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Iraq War Takes Uneven Toll at Home

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Iraq War Takes Uneven Toll at Home

U.S.

Iraq War Takes Uneven Toll at Home

Troops from Rural America Dying at Disproportionate Rate

Iraq War Takes Uneven Toll at Home

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Jerrick Petty holds his son McKen. Courtesy Diane Petty hide caption

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Courtesy Diane Petty

Six hundred American service men and women have died in the war in Iraq, many of them from the nation's smallest counties and towns. An ongoing study by sociologist Robert Cushing for the Austin American-Statesman newspaper examines the list of these victims and reveals an apparent statistical anomaly: soldiers and Marines from rural areas are dying at twice the rate of troops from cities and suburbs.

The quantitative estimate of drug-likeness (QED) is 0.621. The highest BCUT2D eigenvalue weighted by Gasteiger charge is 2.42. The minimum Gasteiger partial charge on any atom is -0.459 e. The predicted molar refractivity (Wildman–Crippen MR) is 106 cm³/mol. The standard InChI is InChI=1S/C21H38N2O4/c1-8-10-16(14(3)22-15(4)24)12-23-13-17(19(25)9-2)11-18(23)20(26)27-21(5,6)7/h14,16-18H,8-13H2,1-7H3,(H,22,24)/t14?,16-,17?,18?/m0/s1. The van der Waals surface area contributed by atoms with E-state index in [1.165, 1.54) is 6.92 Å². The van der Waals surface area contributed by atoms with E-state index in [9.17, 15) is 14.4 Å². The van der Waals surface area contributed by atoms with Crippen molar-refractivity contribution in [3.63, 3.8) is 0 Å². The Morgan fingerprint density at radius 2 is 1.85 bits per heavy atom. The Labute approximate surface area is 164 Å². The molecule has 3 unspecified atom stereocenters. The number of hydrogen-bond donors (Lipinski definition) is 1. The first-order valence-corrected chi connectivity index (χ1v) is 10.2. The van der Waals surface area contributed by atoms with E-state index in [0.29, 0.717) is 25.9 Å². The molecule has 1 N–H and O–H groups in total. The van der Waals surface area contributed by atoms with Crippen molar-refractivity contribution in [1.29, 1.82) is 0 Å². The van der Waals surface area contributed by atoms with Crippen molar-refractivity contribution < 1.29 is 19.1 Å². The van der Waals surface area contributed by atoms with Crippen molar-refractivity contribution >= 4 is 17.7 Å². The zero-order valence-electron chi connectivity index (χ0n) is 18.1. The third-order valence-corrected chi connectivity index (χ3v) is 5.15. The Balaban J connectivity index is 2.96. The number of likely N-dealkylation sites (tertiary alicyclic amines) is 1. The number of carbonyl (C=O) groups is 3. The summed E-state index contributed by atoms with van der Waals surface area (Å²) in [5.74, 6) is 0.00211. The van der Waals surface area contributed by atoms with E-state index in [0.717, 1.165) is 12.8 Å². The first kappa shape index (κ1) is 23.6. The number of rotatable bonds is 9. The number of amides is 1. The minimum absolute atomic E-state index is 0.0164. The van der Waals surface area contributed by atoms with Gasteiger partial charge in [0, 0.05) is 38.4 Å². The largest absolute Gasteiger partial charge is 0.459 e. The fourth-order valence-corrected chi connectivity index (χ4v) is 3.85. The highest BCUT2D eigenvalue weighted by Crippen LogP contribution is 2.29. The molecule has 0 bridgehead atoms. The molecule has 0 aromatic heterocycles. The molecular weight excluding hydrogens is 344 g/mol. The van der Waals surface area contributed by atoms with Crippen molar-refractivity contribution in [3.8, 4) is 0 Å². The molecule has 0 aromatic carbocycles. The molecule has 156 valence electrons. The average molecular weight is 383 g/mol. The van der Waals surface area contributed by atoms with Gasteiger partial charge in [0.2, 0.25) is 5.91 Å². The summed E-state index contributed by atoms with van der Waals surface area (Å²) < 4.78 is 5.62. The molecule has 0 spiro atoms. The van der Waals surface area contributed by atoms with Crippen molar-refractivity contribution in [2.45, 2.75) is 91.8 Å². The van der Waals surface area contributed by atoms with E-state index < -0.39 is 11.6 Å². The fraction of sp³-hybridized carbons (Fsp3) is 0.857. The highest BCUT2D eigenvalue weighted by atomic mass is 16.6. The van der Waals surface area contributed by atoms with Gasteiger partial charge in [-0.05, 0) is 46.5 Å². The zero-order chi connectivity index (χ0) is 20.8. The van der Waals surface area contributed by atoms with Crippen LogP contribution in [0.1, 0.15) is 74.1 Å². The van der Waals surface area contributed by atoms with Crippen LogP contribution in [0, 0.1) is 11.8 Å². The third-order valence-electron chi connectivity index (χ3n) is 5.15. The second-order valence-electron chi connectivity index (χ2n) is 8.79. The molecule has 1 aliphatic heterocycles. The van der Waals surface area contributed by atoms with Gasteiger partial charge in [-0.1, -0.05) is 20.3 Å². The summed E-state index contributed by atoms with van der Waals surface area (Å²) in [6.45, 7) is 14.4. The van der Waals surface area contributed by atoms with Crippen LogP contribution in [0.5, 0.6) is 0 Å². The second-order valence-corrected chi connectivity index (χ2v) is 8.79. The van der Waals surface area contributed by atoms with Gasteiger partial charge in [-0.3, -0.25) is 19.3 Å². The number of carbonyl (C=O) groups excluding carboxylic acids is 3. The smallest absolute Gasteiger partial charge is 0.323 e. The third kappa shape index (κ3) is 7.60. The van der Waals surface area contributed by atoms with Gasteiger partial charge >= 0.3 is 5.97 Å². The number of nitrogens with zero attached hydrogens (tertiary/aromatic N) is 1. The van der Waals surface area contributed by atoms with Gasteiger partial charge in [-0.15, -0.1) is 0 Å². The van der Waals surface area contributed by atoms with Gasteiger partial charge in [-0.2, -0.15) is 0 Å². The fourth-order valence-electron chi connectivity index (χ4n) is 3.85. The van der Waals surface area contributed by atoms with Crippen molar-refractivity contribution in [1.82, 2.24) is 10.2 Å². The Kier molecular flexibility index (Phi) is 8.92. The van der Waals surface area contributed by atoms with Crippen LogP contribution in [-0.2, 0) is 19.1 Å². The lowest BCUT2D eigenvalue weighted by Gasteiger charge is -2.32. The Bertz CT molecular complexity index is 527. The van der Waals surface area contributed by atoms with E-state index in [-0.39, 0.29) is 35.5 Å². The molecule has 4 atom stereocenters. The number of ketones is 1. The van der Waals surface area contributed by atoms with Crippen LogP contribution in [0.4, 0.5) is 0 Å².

Members of Congress are studying the trend and have asked for more research from the General Accounting Office.

Pfc. Jerrick Petty, who was killed in Mosul, Iraq, two days after his arrival in the country, is one such soldier. Jerrick grew up in Hawthorne, Nev., a "one-stoplight town" in rural America. Like many other men and women from small communities suffering in the current economy, Petty joined the military to hold a steady income and to serve his country.

NPR's Howard Berkes discusses the research with Cushing and speaks to Petty's parents, Diane and Gerald Petty.